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 Post subject: Double buffer problem
PostPosted: Fri Nov 01, 2019 1:30 am 
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Hi,
First of all, sorry for my bad english

I am facing a problem with double buffer.. my double buffer doesn't work properly... It produces black rectangle on the screen..while I want an white rectangle to be drawn on the screen of some size....but my double buffer fills the entire screen with some cracked line!!...

Plz help... :(


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 Post subject: Re: Double buffer problem
PostPosted: Fri Nov 01, 2019 2:19 am 
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Kamal123 wrote:
Hi,
First of all, sorry for my bad english

I am facing a problem with double buffer.. my double buffer doesn't work properly... It produces black rectangle on the screen..while I want an white rectangle to be drawn on the screen of some size....but my double buffer fills the entire screen with some cracked line!!...

Plz help... :(


Don't ignore please...


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 Post subject: Re: Double buffer problem
PostPosted: Fri Nov 01, 2019 4:19 am 
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Kamal123 wrote:
Kamal123 wrote:
Hi,
First of all, sorry for my bad english

I am facing a problem with double buffer.. my double buffer doesn't work properly... It produces black rectangle on the screen..while I want an white rectangle to be drawn on the screen of some size....but my double buffer fills the entire screen with some cracked line!!...

Plz help... :(


Don't ignore please...

Bad English is not an issue. Inability to ask a question and impatience are, however.

Normal response time for a forum post is 24 hours. It just takes some time for everyone to have read it, and formulated a response. One hour? Jesus, I'm not on this platform 24/7. I am not alerted (nor do I wish to be) when new stuff is posted. This isn't reddit. I have a life outside of this forum.

Second, you have failed to ask a question that can be answered. Where's your code? What are you working with? Before you can get to a double buffer, you must already have video output working. How do you do that? Just VGA? What measures have you taken to debug the issue? My glass ball is currently being cleaned, so I can't divine the answer to these questions.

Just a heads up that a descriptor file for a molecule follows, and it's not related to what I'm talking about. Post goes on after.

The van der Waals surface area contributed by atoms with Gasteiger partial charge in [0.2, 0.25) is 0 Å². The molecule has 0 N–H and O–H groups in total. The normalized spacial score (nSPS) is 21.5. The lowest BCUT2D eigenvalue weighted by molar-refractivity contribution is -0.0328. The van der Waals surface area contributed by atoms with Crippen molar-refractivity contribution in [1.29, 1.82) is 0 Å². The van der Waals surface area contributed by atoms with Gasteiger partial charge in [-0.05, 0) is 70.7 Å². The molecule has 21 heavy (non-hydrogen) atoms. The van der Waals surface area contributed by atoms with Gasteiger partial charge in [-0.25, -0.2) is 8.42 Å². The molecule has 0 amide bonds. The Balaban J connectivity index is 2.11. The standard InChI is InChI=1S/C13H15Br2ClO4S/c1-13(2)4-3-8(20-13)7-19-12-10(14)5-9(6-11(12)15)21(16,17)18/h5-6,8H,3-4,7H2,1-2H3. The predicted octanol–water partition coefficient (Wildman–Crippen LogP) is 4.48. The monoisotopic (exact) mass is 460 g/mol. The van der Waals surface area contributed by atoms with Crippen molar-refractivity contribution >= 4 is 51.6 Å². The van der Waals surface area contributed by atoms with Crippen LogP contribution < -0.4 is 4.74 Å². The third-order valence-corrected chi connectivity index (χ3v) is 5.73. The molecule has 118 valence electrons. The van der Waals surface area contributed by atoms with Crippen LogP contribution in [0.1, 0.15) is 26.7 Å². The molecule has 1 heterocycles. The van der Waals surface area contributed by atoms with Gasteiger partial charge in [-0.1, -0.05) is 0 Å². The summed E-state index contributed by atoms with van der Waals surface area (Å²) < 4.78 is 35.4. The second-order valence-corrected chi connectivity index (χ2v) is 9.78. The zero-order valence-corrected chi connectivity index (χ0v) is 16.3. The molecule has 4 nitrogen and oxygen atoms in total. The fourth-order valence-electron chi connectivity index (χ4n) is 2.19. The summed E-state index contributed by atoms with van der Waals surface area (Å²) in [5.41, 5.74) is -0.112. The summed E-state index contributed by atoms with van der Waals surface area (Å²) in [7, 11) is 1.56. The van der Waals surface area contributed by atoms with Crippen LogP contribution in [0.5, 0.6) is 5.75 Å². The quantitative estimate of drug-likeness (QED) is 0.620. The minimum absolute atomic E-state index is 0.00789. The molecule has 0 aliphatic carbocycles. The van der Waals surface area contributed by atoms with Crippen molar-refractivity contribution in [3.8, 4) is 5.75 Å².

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 Post subject: Re: Double buffer problem
PostPosted: Fri Nov 01, 2019 6:14 am 
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Posts: 4
nullplan wrote:
Kamal123 wrote:
Kamal123 wrote:
Hi,
First of all, sorry for my bad english

I am facing a problem with double buffer.. my double buffer doesn't work properly... It produces black rectangle on the screen..while I want an white rectangle to be drawn on the screen of some size....but my double buffer fills the entire screen with some cracked line!!...

Plz help... :(


Don't ignore please...

Bad English is not an issue. Inability to ask a question and impatience are, however.

Normal response time for a forum post is 24 hours. It just takes some time for everyone to have read it, and formulated a response. One hour? Jesus, I'm not on this platform 24/7. I am not alerted (nor do I wish to be) when new stuff is posted. This isn't reddit. I have a life outside of this forum.

Second, you have failed to ask a question that can be answered. Where's your code? What are you working with? Before you can get to a double buffer, you must already have video output working. How do you do that? Just VGA? What measures have you taken to debug the issue? My glass ball is currently being cleaned, so I can't divine the answer to these questions.